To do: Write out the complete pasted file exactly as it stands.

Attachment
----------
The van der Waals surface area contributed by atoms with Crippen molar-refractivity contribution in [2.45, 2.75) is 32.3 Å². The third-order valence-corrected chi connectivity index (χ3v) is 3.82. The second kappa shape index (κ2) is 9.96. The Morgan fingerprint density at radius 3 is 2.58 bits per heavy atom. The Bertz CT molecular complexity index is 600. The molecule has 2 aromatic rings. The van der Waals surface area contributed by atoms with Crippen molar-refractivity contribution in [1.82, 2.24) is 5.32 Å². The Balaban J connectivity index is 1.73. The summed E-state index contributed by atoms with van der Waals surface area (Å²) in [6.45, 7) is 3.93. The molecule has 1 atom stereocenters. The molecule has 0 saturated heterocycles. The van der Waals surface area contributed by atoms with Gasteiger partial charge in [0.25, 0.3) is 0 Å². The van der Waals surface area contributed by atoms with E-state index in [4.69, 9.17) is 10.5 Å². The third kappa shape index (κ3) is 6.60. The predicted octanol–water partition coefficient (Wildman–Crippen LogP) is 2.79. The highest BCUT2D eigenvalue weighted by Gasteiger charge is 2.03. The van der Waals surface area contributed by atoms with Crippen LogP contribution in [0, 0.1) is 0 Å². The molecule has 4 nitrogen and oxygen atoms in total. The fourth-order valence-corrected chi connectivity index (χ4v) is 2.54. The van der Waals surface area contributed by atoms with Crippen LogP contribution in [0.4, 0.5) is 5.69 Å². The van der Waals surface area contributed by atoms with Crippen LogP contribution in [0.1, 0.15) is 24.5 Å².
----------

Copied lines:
The van der Waals surface area contributed by atoms with Crippen molar-refractivity contribution in [2.45, 2.75) is 32.3 Å². The third-order valence-corrected chi connectivity index (χ3v) is 3.82. The second kappa shape index (κ2) is 9.96. The Morgan fingerprint density at radius 3 is 2.58 bits per heavy atom. The Bertz CT molecular complexity index is 600. The molecule has 2 aromatic rings. The van der Waals surface area contributed by atoms with Crippen molar-refractivity contribution in [1.82, 2.24) is 5.32 Å². The Balaban J connectivity index is 1.73. The summed E-state index contributed by atoms with van der Waals surface area (Å²) in [6.45, 7) is 3.93. The molecule has 1 atom stereocenters. The molecule has 0 saturated heterocycles. The van der Waals surface area contributed by atoms with Gasteiger partial charge in [0.25, 0.3) is 0 Å². The van der Waals surface area contributed by atoms with E-state index in [4.69, 9.17) is 10.5 Å². The third kappa shape index (κ3) is 6.60. The predicted octanol–water partition coefficient (Wildman–Crippen LogP) is 2.79. The highest BCUT2D eigenvalue weighted by Gasteiger charge is 2.03. The van der Waals surface area contributed by atoms with Crippen LogP contribution in [0, 0.1) is 0 Å². The molecule has 4 nitrogen and oxygen atoms in total. The fourth-order valence-corrected chi connectivity index (χ4v) is 2.54. The van der Waals surface area contributed by atoms with Crippen LogP contribution in [0.4, 0.5) is 5.69 Å². The van der Waals surface area contributed by atoms with Crippen LogP contribution in [0.1, 0.15) is 24.5 Å².